What To Do Instead

I feel like a lot of us are doing a lot of stuff instead.

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Except for Libs. She’s living her best life.

Instead of sitting around in a restaurant, eating and talking with friends, we’re wearing out our stoves. Or maybe just our microwaves, but still.

Instead of cheering our favorite teams from the stands or galleries or even our couches, we’re yelling at loved ones who insist on jumping on our couches.

Instead of going to church for our soul’s sustenance, we’re stuck inside, looking for something to keep us sane and/or serene in books or music or art or hilarious made-at-home videos.

So I’m not writing much, but I’m doing other stuff instead, too. And I managed to get those words on the page for my Muffin post, Things to Do Instead (Of Writing).

But I left off a few things…

Sitting down for Sunday dinner and propping up the cell phone on the table because Darling Daughter and her hubs were eating, too. They joined us via Facetime and somehow, we still managed to laugh and fuss and I’m sure I probably said at least once, “You kids behave.”

Taking advantage of all the freebies out there from those in the arts community. A friend called and said she had to set up a spreadsheet to keep up with all the webinars for writers and artists that are available. I mean, sure, I can’t write much but that doesn’t mean I won’t write again some day.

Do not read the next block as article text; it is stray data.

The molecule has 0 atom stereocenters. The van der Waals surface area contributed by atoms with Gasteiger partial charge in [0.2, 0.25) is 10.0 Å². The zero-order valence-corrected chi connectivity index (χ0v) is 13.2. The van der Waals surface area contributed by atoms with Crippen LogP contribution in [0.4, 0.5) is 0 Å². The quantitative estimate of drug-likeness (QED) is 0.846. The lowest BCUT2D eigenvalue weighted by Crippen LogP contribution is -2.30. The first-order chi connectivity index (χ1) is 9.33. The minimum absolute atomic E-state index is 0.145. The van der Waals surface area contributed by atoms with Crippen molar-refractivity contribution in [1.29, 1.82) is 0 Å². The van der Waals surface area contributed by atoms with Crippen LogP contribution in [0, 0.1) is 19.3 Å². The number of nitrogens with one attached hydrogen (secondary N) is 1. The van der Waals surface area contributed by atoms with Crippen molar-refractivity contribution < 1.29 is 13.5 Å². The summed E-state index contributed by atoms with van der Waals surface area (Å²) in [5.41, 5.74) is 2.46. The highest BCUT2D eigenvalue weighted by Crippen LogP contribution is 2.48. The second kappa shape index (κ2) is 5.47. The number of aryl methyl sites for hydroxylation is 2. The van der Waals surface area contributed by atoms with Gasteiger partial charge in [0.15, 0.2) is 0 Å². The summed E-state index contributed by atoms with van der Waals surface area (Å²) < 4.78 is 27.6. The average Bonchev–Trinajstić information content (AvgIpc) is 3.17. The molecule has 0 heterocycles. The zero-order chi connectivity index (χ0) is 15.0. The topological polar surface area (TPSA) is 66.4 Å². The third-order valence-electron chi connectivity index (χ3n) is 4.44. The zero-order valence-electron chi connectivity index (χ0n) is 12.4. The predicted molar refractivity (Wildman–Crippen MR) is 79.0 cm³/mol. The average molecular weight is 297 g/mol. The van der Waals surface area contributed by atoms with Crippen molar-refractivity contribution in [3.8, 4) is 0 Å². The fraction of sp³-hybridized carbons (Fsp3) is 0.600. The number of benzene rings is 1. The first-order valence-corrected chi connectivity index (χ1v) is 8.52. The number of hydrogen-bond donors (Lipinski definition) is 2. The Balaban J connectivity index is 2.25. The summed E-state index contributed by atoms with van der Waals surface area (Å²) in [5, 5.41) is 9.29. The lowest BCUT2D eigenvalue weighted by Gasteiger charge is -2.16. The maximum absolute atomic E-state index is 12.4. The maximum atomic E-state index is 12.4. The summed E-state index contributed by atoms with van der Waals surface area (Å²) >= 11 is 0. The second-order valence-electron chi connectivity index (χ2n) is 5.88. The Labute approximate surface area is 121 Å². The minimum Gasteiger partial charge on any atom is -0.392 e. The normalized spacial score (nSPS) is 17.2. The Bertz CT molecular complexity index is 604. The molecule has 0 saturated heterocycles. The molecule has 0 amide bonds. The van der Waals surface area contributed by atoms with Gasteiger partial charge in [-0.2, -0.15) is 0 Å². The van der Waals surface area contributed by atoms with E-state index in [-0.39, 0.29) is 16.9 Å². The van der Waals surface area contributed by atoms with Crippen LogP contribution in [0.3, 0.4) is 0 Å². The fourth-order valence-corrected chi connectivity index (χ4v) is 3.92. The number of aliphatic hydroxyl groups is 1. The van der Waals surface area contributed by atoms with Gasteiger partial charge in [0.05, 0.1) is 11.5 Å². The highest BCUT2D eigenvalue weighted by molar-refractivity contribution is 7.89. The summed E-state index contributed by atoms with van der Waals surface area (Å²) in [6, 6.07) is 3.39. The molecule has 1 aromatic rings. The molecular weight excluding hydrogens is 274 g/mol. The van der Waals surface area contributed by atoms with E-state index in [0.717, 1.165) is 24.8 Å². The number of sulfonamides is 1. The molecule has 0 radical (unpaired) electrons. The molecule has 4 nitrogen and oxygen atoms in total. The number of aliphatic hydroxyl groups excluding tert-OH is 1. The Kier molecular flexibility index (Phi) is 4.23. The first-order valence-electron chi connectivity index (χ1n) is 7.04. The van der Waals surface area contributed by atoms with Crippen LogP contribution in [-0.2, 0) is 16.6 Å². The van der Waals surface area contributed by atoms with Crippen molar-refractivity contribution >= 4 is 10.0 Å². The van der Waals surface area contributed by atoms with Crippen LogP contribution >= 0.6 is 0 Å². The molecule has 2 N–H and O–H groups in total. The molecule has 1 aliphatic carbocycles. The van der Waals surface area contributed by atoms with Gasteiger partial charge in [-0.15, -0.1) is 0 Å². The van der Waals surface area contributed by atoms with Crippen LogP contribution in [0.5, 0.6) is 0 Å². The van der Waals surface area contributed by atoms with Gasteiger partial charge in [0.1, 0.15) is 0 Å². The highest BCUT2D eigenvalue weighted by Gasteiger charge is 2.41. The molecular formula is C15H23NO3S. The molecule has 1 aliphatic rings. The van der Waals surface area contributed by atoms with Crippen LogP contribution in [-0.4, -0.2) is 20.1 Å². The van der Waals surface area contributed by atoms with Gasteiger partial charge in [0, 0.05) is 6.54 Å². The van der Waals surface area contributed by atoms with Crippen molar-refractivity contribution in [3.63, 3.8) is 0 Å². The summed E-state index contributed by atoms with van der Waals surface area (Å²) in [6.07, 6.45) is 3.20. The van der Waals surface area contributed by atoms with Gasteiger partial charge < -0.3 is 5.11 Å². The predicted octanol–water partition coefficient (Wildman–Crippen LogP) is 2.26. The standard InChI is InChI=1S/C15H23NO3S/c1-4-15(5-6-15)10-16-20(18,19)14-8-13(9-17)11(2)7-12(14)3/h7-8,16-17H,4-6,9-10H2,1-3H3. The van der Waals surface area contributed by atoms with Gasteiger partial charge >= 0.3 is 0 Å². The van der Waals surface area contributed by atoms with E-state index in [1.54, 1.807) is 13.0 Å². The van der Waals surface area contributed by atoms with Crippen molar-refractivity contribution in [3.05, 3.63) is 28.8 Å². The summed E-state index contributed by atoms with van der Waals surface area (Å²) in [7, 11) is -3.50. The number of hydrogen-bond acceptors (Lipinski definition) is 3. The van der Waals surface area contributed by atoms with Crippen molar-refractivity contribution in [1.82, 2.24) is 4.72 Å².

Singing and watching music videos and listening to CDs…when I saw that Kenny Rogers died, I had to listen to all my favorites and apparently, I was still singing “You got to know when to hold ’em” on the way to the mailbox and Youngest Junior Hall heard me all the way inside the house. He should just be happy that I know the words to that song. (I’m notorious for putting all kinds of  wrong words into lyrics and it has driven the Junior Halls crazy for YEARS.)

I also know all the words to “You’ll Never Walk Alone.” And I’ve been listening to Perry Como sing it because Perry is pretty special to me. So instead of worrying and letting my heart get filled with fear, I’ve been singing “You’ll Never Walk Alone.

It’s kind of like a prayer, that song. And praying for us all through these challenging times is at the top of my “Things to Do Instead” list.

Stay well and stay inside, friends!  And as Saint Thomas More wrote to his daughter, “Pray for me as I will for thee, that we may merrily meet in heaven.” (But not for a long while yet!)

Toilet Paper and Lincoln


So. It’s been a week, right?

I was supposed to be at a writer’s conference this weekend but we had to cancel it, due to coronavirus concerns. Just in a span of a few days, we’ve gone from “not too bad” all the way to closing down conferences, concerts, and now an entire continent.

And though we can practice “safe distancing” and stringent sanitizing, when all is said and done, we just have to ride out the COVID-19 storm. And hope that we have enough toilet paper (Will that be in the history books, do you think? Americans stocked up on toilet paper during the outbreak of coronavirus and caused a deficit in that industry that lasted for years. Even as late as 2035, storage units were filled to capacity with toilet paper.)